Hello there friend! You’ve landed on the REST API that backs my personal web site, https://lawrencemcdaniel.com, written in ReactJS and Redux and served from AWS Cloudfront. This backend REST API on the other hand is built with WordPress and runs on Ubuntu EC2 and MySQL RDS instances located at the Amazon Web Services (AWS) data center in Oregon. I implemented this REST API in mid-summer of 2020 and I’m quite satisfied with it in terms of usability, customizability, performance, reliability, cost, and maintainability.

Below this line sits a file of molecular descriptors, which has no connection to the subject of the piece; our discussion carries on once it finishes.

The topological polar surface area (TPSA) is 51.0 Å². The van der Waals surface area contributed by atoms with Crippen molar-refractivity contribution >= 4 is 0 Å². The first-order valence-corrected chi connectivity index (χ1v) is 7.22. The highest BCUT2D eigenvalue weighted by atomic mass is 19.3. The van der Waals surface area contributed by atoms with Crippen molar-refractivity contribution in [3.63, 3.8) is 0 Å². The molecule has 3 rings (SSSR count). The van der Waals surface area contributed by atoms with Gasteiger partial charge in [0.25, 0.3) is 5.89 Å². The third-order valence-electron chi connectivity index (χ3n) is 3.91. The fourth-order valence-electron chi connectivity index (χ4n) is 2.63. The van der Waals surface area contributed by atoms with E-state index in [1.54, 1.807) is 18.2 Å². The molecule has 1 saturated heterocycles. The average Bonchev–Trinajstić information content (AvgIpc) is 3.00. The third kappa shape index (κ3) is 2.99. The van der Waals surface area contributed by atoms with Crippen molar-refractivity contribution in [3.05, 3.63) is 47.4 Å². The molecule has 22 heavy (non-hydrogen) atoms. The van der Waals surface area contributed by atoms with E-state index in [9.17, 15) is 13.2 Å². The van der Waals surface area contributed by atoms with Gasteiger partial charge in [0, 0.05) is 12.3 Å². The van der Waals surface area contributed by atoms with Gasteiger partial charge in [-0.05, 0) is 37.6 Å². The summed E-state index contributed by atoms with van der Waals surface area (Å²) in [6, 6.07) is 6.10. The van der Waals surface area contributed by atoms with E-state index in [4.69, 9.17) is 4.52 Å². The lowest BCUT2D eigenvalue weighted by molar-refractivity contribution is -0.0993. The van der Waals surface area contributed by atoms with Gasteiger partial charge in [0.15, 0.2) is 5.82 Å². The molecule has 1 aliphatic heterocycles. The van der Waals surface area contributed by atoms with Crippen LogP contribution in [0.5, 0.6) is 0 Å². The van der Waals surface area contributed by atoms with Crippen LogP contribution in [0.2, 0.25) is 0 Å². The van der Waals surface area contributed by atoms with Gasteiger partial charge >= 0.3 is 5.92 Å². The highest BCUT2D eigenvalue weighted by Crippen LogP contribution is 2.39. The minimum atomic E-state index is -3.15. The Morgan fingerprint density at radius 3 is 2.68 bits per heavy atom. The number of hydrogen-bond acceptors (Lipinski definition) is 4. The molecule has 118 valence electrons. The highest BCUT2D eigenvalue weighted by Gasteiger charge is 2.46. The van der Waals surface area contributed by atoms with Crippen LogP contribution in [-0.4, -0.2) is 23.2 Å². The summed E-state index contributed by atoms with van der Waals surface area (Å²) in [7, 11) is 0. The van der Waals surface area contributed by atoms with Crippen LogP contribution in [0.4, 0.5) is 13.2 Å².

“Why build a REST API with WordPress?” great question! Even though my own vanity and technology stack preferences tend towards, well, any other option besides WordPress, I must point out that it is a smart, pragmatic solution for many use cases.
Importantly, WordPress offers excellent tooling for image content management simply by virtue of its expansive ecosystem and rich catalogue of mostly-free plugins. As of Aug-2021 around 455 million web sites on the Internet were running on WordPress. This is a major consideration in my case due to the extensive use of imagery on my personal web site. But it’s certainly not the only factor that drove my implementation strategy. Following is a complete and prioritized accounting of the decision factors that drove my decision: